---
title: "Lab 08 - Analyses in RMark"
author: "WILD 502 - Jay Rotella"
output: html_document
---
```{r setup, include=FALSE}
knitr::opts_chunk$set(echo = TRUE)
```
This markdown document runs the POPAN models for data on Coho salmon that you analyzed directly in MARK in lab 8. Here, we're dealing with 4 types of parameters: 'Phi', 'p', 'pent', and 'N'.
### Bring in the Data
```{r, warning=FALSE}
library(RMark)
coho <- convert.inp("http://www.montana.edu/rotella/documents/502/chaseAD.inp",
group.df = NULL)
head(coho)
```
### Process the data
```{r}
# Process data
# NOTE: for this data set, we need to provide the time
# intervals because they are not all the same length
coho.pr <- process.data(coho, begin.time = 1, model = "POPAN",
time.intervals = c(1.5, 1, 1, 1, 1, 1, 1.5))
#
# Create default design data
coho.ddl = make.design.data(coho.pr)
# examine the design data
coho.ddl
```
### Build function for creating models
Here, we set up a function that contains the structures for 'Phi', 'p', 'pent' and 'N'. It will run all combinations of the structures for each parameter type when executed.
```{r}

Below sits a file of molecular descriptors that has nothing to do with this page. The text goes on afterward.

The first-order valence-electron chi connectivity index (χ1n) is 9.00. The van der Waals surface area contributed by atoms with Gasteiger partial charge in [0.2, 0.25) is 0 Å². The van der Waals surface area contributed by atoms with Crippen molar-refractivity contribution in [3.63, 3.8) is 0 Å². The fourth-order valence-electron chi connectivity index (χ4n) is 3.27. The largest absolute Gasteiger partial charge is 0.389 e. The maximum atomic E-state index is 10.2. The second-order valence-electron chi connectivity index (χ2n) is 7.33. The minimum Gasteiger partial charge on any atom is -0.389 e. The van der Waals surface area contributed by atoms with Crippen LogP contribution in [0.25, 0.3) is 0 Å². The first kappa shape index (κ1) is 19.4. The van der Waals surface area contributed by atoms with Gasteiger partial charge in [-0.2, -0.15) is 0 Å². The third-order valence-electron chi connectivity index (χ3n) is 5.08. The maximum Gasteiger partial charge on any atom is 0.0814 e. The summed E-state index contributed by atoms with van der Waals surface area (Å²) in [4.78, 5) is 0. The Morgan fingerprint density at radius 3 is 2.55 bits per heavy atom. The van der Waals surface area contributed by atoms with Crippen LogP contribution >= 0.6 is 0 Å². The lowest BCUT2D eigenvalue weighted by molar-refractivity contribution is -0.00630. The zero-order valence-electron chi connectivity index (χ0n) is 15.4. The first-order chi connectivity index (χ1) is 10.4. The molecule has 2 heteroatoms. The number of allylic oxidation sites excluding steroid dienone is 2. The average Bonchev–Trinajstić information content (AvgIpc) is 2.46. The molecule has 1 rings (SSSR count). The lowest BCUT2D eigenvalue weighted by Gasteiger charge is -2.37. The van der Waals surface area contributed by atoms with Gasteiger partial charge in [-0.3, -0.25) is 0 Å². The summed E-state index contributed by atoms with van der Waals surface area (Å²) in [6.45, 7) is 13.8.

run.coho <- function() {
#
# Define range of models for each parameter type. Here,
# we only have a few models as the labs focused more on how
# how work with the output than on setting up a wide variety
# of competing models
# Define model for Phi
Phi.time = list(formula = ~ time)
# Define range of models for p
p.dot = list(formula = ~ 1)
p.time = list(formula = ~ time)
# Define model for pent (probability of entry)
pent.time = list(formula = ~ time)
# Define model for N
N.dot = list(formula = ~ 1)
# Run assortment of models
Phi.time.p.dot.pent.time.N = mark(
coho.pr,
coho.ddl,
model.parameters = list(
Phi = Phi.time,
p = p.dot,
pent = pent.time,
N = N.dot))
# Note this initial run will penalize for too many parameters because
# we are not adjusting the parameter count for confounded parameters
Phi.time.p.time.pent.time.N = mark(
coho.pr,
coho.ddl,
model.parameters = list(
Phi = Phi.time,
p = p.time,
pent = pent.time,
N = N.dot))
# Here, we adjust the parameter count to the correct value
Phi.time.p.time.pent.time.N =
adjust.parameter.count(Phi.time.p.time.pent.time.N, 21)
# Return model table and list of models
return(collect.models())
}
```
### Run the Models and Examine the Output
It's very simple to then run the function and each of the models. As implemented here, the output from each of the models appears in the console where it can be reviewed when the function written above is called. If you don't want the output from every model to appear automatically, see the note above the "mark.wrapper" command for how to set the option of suppressing the output. One can also examine model-specific output in other ways as shown below.
```{r}
coho.results <- run.coho()
```
### Examine Model-Selection Table
Once the models are run, we can examine the model-selection table. We can also examine model-specific output.
```{r}
options(width = 150)
coho.results
```
### Look at output from top model